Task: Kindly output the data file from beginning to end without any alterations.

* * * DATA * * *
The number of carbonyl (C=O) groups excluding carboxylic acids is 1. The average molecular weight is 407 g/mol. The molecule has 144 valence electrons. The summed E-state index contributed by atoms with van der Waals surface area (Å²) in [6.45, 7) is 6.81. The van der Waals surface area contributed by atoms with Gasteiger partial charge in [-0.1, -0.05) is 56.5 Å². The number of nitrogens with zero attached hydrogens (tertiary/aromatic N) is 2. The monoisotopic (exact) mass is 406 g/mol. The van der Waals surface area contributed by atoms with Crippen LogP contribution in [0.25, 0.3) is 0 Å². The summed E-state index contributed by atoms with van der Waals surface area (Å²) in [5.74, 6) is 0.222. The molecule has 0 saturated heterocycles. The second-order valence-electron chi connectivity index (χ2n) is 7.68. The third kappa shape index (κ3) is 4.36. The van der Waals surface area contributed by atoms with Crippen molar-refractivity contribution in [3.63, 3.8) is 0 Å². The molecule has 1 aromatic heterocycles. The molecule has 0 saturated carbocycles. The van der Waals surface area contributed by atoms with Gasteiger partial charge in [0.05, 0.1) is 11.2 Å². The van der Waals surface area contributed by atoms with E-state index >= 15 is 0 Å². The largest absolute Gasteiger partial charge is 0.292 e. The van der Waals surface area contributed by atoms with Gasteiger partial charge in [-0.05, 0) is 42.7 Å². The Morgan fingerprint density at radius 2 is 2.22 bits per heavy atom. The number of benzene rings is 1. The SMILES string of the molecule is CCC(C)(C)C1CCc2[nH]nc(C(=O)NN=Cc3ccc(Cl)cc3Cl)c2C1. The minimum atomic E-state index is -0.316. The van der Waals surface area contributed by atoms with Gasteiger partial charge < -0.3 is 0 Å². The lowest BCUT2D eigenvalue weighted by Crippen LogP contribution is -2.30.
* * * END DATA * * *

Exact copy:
The number of carbonyl (C=O) groups excluding carboxylic acids is 1. The average molecular weight is 407 g/mol. The molecule has 144 valence electrons. The summed E-state index contributed by atoms with van der Waals surface area (Å²) in [6.45, 7) is 6.81. The van der Waals surface area contributed by atoms with Gasteiger partial charge in [-0.1, -0.05) is 56.5 Å². The number of nitrogens with zero attached hydrogens (tertiary/aromatic N) is 2. The monoisotopic (exact) mass is 406 g/mol. The van der Waals surface area contributed by atoms with Crippen LogP contribution in [0.25, 0.3) is 0 Å². The summed E-state index contributed by atoms with van der Waals surface area (Å²) in [5.74, 6) is 0.222. The molecule has 0 saturated heterocycles. The second-order valence-electron chi connectivity index (χ2n) is 7.68. The third kappa shape index (κ3) is 4.36. The van der Waals surface area contributed by atoms with Crippen molar-refractivity contribution in [3.63, 3.8) is 0 Å². The molecule has 1 aromatic heterocycles. The molecule has 0 saturated carbocycles. The van der Waals surface area contributed by atoms with Gasteiger partial charge in [0.05, 0.1) is 11.2 Å². The van der Waals surface area contributed by atoms with E-state index >= 15 is 0 Å². The largest absolute Gasteiger partial charge is 0.292 e. The van der Waals surface area contributed by atoms with Gasteiger partial charge in [-0.05, 0) is 42.7 Å². The Morgan fingerprint density at radius 2 is 2.22 bits per heavy atom. The number of benzene rings is 1. The SMILES string of the molecule is CCC(C)(C)C1CCc2[nH]nc(C(=O)NN=Cc3ccc(Cl)cc3Cl)c2C1. The minimum atomic E-state index is -0.316. The van der Waals surface area contributed by atoms with Gasteiger partial charge < -0.3 is 0 Å². The lowest BCUT2D eigenvalue weighted by Crippen LogP contribution is -2.30.